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PBT assessment

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PBT assessment: overall result

Decabromodiphenyl ethane
Type of composition:
legal entity composition of the substance
State / form:
solid: particulate/powder
Reference substance:
Decabromodiphenyl ethane
PBT status:
the substance is not PBT / vPvB


EBP was demonstrated to be stable and not biodegrade in several test systems, STP simulation systems, aerobic and anaerobic sediment and soil studies according to standard OECD test guidelines (OECD 308 and 307), but with prolonged exposure durations of 6 months. In the sediment it was verified that microorganisms capable of degrading organo-halogen compounds were present. A recent study in aerobic soils with 6 plant species also showed no fromation of metabolites during the 61d exposure period. A study carried out to mimick recycling in HIPS manufacture containing EBP and EBP and Sb2O3 under realistic worst case conditions and temperatures also revealed that the substance remained stable and only a minor increase of the Br9 -isomers occurred after 6 recycling cycles. Several studies in polymers and under incineration conditions have demonstrated that no polybrominated dioxin or-furans are formed during those processes.

Thus it can be concluded that the substance itsself is very peristent and does not form degradation products that could have a higher bioaccumulation or toxicity potential under environmental conditions or under reasonable worst case use conditions.


Two recent guideline studies according to OECD 305 and GLP with dietary exposure were performed following the substance evaluation decision. These studies demonstrated the  extremely low potential for bioaccumulation of EBP compared to known reference substances. It could also be confirmed in those studies that the substance is hardly absorbed from the gastro-intestinal tract and the low tissue levels are depurated quickly. EBP was also used as a benchmark chemical that is poorly absorbed in fish by Xiao et al. 2013. With reagrd to a possible bioaccumulation potential in terrestrial organisms, several studies have shown that a trophic magnification is unlikely and the rat toxicokinetic study also suggests very little absorption and uptake in mammalian tissues after a single oral exposure.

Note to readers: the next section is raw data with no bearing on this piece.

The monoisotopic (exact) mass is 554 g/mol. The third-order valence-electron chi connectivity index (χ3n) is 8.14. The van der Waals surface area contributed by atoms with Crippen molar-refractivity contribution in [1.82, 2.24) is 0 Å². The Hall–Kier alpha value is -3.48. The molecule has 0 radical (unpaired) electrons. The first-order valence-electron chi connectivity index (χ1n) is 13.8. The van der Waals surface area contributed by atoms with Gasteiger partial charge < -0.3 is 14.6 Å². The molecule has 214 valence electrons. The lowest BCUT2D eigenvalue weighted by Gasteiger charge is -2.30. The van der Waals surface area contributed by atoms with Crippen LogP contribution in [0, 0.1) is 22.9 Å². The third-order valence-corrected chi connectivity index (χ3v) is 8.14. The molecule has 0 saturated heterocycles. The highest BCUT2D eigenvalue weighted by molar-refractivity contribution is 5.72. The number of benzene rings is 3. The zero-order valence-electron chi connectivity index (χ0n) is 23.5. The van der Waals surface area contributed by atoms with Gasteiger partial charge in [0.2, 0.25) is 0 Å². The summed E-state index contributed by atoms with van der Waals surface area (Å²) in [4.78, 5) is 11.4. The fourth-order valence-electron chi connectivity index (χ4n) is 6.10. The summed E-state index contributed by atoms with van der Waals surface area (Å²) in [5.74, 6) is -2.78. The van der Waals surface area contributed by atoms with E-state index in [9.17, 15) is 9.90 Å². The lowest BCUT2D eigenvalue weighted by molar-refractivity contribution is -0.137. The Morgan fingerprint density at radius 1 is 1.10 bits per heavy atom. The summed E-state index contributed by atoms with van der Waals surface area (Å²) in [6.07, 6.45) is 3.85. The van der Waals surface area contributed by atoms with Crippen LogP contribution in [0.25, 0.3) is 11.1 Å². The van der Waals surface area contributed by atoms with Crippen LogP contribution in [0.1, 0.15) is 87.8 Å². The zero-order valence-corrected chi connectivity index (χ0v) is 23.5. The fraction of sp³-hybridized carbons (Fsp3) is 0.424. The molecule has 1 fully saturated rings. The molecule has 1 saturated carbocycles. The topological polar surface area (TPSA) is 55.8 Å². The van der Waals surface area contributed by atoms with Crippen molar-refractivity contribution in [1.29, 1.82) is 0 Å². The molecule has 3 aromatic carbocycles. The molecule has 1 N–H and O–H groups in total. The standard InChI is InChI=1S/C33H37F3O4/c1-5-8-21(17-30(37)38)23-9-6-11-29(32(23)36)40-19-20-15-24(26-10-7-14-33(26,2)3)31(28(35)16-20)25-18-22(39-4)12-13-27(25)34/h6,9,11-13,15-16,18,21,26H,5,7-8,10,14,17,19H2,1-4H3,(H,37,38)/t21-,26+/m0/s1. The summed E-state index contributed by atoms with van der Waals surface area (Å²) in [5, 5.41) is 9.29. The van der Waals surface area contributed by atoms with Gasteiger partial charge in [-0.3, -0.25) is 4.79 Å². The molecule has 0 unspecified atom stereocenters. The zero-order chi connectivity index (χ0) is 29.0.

To investigate the uptake after repeated exposure a testing proposal for toxikokinetics in rats after repeated exposure has also been made in the last update of this dossier together with a proposal for an extended one generation study, should considerable uptake occur.


The substance is not toxic to aquatic organisms up to the solubility limit. A recent 21 -d Daphnia reproduction study revealed no effect when tested at the solubility limit in the test medium. In soil and sediment organisms very high NOAECs were observed.

L. varigaetus and chironmus, NOEC=5000 mg/kg sediment dw. Mammalian toxicity studies after single and prolonged exposure did not reveal adverse effects up to the limit dose of 1000 mg/kg bw.

Likely routes of exposure:

EBP is very poorly absorbed by all routes of exposure. It has negligible solubility in water and binds to particulates which will settle out of solution. Thus, water exposures are not expected to be significant. It's very low vapor pressure indicates it will not partition to the gas phase; binding to air particulates which settle out is likely. Significant exposure via inhalation is not expected. If present in sewage influent, EBP is likely to bind to particulates in the sludge. Sludge applied to agricultural soil may be a route for a transport to that matrix, where EBP will be immobile.